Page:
German electricity and gas supplier E.ON says it lost euro1.49 billion ($2.13 billion) in the second quarter because of the government's decision to shut down nuclear plants early after the Fukushima nuclear disaster in Japan.
The net loss reported Wednesday compares to profit of euro1.72 billion a year ago. Sales rose 35 percent to euro25.2 billion.
E.ON also cut its dividend to shareholders for this year by 30 cents to euro1.00 and said that 9,000 to 11,000 jobs _ most of them administrative _ were endangered.
A final decision on job reductions will be made this fall, CEO Johannes Teyssen said. The company has 79,000 workers.
The company said it would have to "quickly and permanently achieve a significant reduction in costs" in order to secure its future.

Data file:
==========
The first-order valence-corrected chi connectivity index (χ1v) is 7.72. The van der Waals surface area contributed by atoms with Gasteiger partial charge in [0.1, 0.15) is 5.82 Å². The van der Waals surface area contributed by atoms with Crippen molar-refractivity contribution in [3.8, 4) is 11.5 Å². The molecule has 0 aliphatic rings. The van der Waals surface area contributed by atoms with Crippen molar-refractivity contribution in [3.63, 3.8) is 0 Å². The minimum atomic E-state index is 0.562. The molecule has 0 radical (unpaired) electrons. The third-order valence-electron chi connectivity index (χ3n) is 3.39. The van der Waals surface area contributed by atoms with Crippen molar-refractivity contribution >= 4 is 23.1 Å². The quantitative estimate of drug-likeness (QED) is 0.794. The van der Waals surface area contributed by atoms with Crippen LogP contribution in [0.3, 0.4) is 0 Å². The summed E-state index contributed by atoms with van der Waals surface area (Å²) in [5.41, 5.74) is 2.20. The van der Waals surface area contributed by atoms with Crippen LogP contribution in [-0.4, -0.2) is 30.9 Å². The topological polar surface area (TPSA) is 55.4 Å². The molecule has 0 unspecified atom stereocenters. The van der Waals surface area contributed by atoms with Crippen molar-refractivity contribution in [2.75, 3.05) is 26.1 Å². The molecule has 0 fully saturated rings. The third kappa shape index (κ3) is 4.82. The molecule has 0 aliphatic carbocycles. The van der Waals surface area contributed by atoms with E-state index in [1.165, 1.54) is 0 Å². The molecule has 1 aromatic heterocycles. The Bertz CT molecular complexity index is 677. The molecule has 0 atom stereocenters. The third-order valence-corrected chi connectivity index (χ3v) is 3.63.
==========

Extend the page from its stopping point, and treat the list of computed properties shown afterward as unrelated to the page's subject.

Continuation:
"We're not immune to negative changes in our markets, and especially in the political and regulatory environment," Teyssen said in a statement. "We simply must make use of the internal flexibility we have."
Chancellor Angela Merkel's government decided in May to shut all of Germany's 17 reactors by 2022 _ reversing a decision last year to extend their life spans. The government also imposed a new nuclear tax.
Two of its German nuclear reactors were among the eight older ones that were switched off after Fukushima: Unterweser and Isar I. Its other four _ Brokdorf, Grafenrheinfeld, Grohnde and Isar II _ remain open but won't now be able to run as long as the company expected before Merkel changed course.
E.ON shares traded down 0.2 percent at euro15.50.